[CrossRef] [PubMed]

S. Bowne, “Contrast discrimination cannot explain spatial frequency, orientation or temporal frequency discrimination,” Vision Res. 30, 449–461 (1990).
[CrossRef] [PubMed]

I. Daubechies, “The wavelet transform, time frequency localization and signal analysis,” IEEE Trans. Inf. Theory 36, 961–1005 (1990).
[CrossRef]

1989

1988

C. Morrone, D. J. Burr, “Feature detection in human vision: a phase dependent energy model,” Proc. R. Soc. London Ser. B 235, 221–245 (1988).
[CrossRef]

C. Zetzsche, B. Wegmann, “Coding properties of local amplitude and phase of two-dimensional filter outputs,” Perception 17, 396 (1988).

J. G. Daugman, “Complete discrete 2-d Gabor transforms by neural networks for image analysis and compression,” IEEE Trans. Acoust., Speech, Signal Process. 36, 1169–1179 (1988).
[CrossRef]

1987

1986

C. Tyler, A. Gorea, “Different encoding mechanisms for phase and contrast,” Vision Res. 26, 1073–1082 (1986).
[CrossRef] [PubMed]

D. J. Field, D. J. Tolhurst, “The structure and symmetry of simple-cell receptive field properties in the cat’s visual cortex,” Proc. R. Soc. London Ser. B 228, 379–400 (1986).
[CrossRef]

1985

1984

M. J. Sabin, R. M. Gray, “Product code vector quantizers for waveform and voice coding,” IEEE Trans. Acoust., Speech, Signal Process. ASSP-32, 474–488 (1984).
[CrossRef]

1983

R. C. Reininger, J. D. Gibson, “Distributions of the two-dimensional DCT coefficients for images,” IEEE Trans. Commun. C-31, 835–839 (1983).
[CrossRef]

1982

D. G. Albrecht, D. B. Hamilton, “Striate cortex of monkeys and cat: contrast response functions,” J. Neurophysiol. 48, 217–237 (1982).
[PubMed]

M. V. Srinivasan, S. B. Laughlin, A. Dubs, “Predictive coding: a fresh view of inhibition in the retina,” Proc. R. Soc. London Ser. B 216, 427–459 (1982).
[CrossRef]

R. L. DeValois, D. G. Albrecht, L. G. Thorell, “Spatial frequency selectivity of cells in macaque visual cortex,” Vision Res. 22, 545–559 (1982).
[CrossRef]

G. Sclar, R. Freeman, “Orientation selectivity in the cat’s striate cortex is invariant with stimulus contrast,” Exp. Brain Res. 46, 457–461 (1982).
[CrossRef]

1981

B. Julesz, R. Schumer, “Early visual perception,” Annu. Rev. Psychol. 32, 575–627 (1981).
[CrossRef] [PubMed]

1980

1972

H. B. Barlow, “Single units and sensation: a neuron doctrine for perceptual psychology,” Perception 1, 371–394 (1972).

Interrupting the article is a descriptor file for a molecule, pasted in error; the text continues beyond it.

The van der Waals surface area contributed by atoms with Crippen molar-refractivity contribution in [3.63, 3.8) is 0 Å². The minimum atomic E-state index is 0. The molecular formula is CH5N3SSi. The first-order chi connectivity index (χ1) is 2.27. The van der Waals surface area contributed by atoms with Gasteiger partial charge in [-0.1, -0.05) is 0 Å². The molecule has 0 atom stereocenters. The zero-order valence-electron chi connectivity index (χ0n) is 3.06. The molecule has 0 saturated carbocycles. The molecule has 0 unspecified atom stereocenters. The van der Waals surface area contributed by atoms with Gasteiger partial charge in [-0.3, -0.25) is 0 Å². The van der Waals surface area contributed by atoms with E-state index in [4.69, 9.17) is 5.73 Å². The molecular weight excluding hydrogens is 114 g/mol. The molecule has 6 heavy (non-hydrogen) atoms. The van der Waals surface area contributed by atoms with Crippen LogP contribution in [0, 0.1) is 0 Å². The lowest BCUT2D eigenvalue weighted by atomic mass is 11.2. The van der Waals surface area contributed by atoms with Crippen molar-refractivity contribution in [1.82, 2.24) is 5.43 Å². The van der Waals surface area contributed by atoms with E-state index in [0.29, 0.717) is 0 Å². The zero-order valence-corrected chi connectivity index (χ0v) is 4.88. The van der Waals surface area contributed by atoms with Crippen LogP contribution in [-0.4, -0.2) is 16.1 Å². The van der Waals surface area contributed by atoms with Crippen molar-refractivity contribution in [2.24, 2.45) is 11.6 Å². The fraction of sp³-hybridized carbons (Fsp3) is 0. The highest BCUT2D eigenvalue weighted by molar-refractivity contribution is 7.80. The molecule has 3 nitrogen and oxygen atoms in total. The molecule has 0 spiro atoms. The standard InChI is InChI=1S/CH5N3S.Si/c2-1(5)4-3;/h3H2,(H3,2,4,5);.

[CrossRef]

1968

F. W. Campbell, J. G. Robson, “Application of Fourier analysis to the visibility of gratings,” J. Physiol. (London) 197, 551–566 (1968).

1959

D. H. Hubel, T. N. Wiesel, “Receptive fields of single neurones in the cat’s striate cortex,” J. Physiol. (London) 148, 574–591 (1959).

1954

F. Attneave, “Some informational aspects of visual perception,” Psychol. Rev. 61, 183–193 (1954).
[CrossRef] [PubMed]

1949

Adelson, E. H.

Albrecht, D.

D. Albrecht, W. Geisler, “Motion selectivity and the contrast-response function of simple cells in the visual cortex,” Visual Neurosci. 7, 531–546 (1991).
[CrossRef]

Albrecht, D. G.

W. S. Geisler, D. G. Albrecht, “Bayesian analysis of identification performance in monkey visual cortex: nonlinear mechanisms and stimulus certainty,” Vision Res. 35, 2723–2730 (1995).
[CrossRef] [PubMed]

D. G. Albrecht, D. B. Hamilton, “Striate cortex of monkeys and cat: contrast response functions,” J. Neurophysiol. 48, 217–237 (1982).
[PubMed]

R. L. DeValois, D. G. Albrecht, L. G. Thorell, “Spatial frequency selectivity of cells in macaque visual cortex,” Vision Res. 22, 545–559 (1982).
[CrossRef]

Atick, J. J.

J. J. Atick, “Could information theory provide an ecological theory of sensory processing?” Network 3, 213–251 (1992).
[CrossRef]

Attneave, F.

F. Attneave, “Some informational aspects of visual perception,” Psychol. Rev. 61, 183–193 (1954).
[CrossRef] [PubMed]

Banks, M. S.

P. J. Bennett, M. S. Banks, “The effects of contrast, spatial scale, and orientation on foveal and peripheral phase discrimination,” Vision Res. 31, 1759–1786 (1991).
[CrossRef] [PubMed]

Barlow, H.

H. Barlow, “What is the computational goal of the neocortex?” in Large-Scale Neuronal Theories of the Brain, C. Koch, ed. (MIT Press, Cambridge, Mass., 1994), pp. 1–22.

Barlow, H. B.